The demand for things to look pretty rather than being built to work is part of the reason we’re seeing so much substandard comic book art nowadays. Too many artists are trying to imitate other artists’ surface form rather than learn how to construct. It’s like trying to write a story based on mimicking or plagiarizing other writers instead of getting a feel for the rules of grammar and sentence construction and developing your own style from that. Sometimes mimicry works; it’s practically mandatory for parody or homages. But it’s still usually aping the surface rather than what lies beneath.
Occasionally I’ve seen critics pick up on some of this in minor ways. For instance, as many feminist comics bloggers have pointed out, in real life the female body has internal organs. Most women are unable to contort so that both breasts and both butt cheeks are simultaneously visible. Most women’s breasts are not individually bigger than their heads. This isn’t to say that such aberrations don’t exist, only that they’re aberrations, and to make them the norm in comics is to sink to the level of pornographers who find similarly distorted bodies to display for prurient interest. And as anyone who’s watched a typical porn movie will readily agree, none of that has anything to do with storytelling.
But nipplege and crotch shots are really another category of bad art. Their “sin” doesn’t always lie in bad underlying construction, but in pretending to be something they aren’t. I’m very much in agreement with Val D’Orazio when she says that comic publishers should apply truth in advertising and just call the T&A superhero subgenre what it is, instead of pretending their books exist primarily to tell stories. The images may be designed to titillate or offend or shock or, let’s be honest, sell books to horny (mostly) male fetishists, but it doesn’t necessary follow that they don’t obey their internal porn-logic. So anyone critiquing this kind of art doesn’t necessarily pick on the construction as much as the inappropriateness and lack of storytelling (or merely on how uncomfortable and excluded it makes them feel, which is usually my reaction to much good-girl art; it gets in the way of me trying to read the story, and often sabotages the writer’s efforts at telling his or her part of that story).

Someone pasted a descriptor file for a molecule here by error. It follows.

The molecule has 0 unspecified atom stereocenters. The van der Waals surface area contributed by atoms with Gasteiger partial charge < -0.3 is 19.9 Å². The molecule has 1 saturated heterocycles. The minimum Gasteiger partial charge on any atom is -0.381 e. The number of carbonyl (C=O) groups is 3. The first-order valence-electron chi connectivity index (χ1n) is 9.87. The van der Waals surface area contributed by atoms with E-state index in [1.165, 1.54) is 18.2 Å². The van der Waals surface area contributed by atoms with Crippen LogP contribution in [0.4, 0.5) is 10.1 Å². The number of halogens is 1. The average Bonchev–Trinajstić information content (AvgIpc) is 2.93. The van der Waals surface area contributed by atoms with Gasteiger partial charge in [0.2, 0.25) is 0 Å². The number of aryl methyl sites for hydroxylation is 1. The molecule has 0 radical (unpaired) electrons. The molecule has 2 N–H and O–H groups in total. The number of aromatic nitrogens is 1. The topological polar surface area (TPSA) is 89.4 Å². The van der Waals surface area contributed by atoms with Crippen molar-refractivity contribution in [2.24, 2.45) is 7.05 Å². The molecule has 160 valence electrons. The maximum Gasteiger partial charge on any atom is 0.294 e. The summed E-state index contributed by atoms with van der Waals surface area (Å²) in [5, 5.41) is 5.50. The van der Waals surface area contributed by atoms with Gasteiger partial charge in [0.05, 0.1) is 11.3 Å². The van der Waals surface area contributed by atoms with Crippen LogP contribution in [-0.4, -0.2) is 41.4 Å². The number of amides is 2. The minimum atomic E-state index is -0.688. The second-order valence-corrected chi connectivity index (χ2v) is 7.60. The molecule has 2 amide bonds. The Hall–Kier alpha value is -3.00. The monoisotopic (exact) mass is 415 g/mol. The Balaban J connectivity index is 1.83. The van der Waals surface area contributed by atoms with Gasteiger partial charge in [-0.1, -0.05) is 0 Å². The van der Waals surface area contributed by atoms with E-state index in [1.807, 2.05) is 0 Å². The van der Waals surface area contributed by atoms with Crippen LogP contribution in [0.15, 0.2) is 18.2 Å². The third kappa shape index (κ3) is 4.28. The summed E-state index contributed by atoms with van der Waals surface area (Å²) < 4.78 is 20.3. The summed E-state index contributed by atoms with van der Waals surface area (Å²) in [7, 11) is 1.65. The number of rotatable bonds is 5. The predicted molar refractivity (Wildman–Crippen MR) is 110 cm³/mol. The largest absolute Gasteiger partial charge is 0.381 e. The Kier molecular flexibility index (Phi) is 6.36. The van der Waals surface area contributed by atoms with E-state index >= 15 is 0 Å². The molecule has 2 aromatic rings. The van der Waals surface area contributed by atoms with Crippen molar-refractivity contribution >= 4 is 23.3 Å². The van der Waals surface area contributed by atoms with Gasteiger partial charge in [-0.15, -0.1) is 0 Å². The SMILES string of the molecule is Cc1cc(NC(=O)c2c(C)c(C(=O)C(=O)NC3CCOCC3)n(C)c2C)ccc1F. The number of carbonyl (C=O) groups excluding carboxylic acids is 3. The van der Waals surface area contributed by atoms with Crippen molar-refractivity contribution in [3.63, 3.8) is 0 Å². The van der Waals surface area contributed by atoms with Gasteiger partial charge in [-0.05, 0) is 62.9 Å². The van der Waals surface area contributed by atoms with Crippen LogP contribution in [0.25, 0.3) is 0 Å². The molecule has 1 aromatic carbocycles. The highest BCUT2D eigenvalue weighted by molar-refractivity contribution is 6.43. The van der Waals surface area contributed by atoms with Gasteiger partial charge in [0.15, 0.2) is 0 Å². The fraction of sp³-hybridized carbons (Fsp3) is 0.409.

Still, good art and good visual storytelling ought to be as vociferously desired as good scripting and plotting. So it’s important to keep asking about and exploring what the artist has done to enhance or detract from those goals. What is the purpose of each line on the page? Does it define the form on which it appears, or does it obscure and confuse? Is it actually there for a reason, or primarily to be a shiny coat of paint distracting us from the fact that the art isn’t very solid? Does the artist know how to use negative space (I can’t believe how many artists still don’t get that “Kirby dots” define the negative space around energy, they’re not supposed to represent the energy itself), or do blank backgrounds exist because of laziness or deadline pressure? If the art is photo-referenced, does it take parallax into account? What defines "clean" art? Rendering? Streamlining? Feathering?
Oh no, more vocab terms! Guess that’ll have to wait for another revisit.
Elayne Riggs is ComicMix‘s "two-fisted" news editor, although she finds it harder to type that way.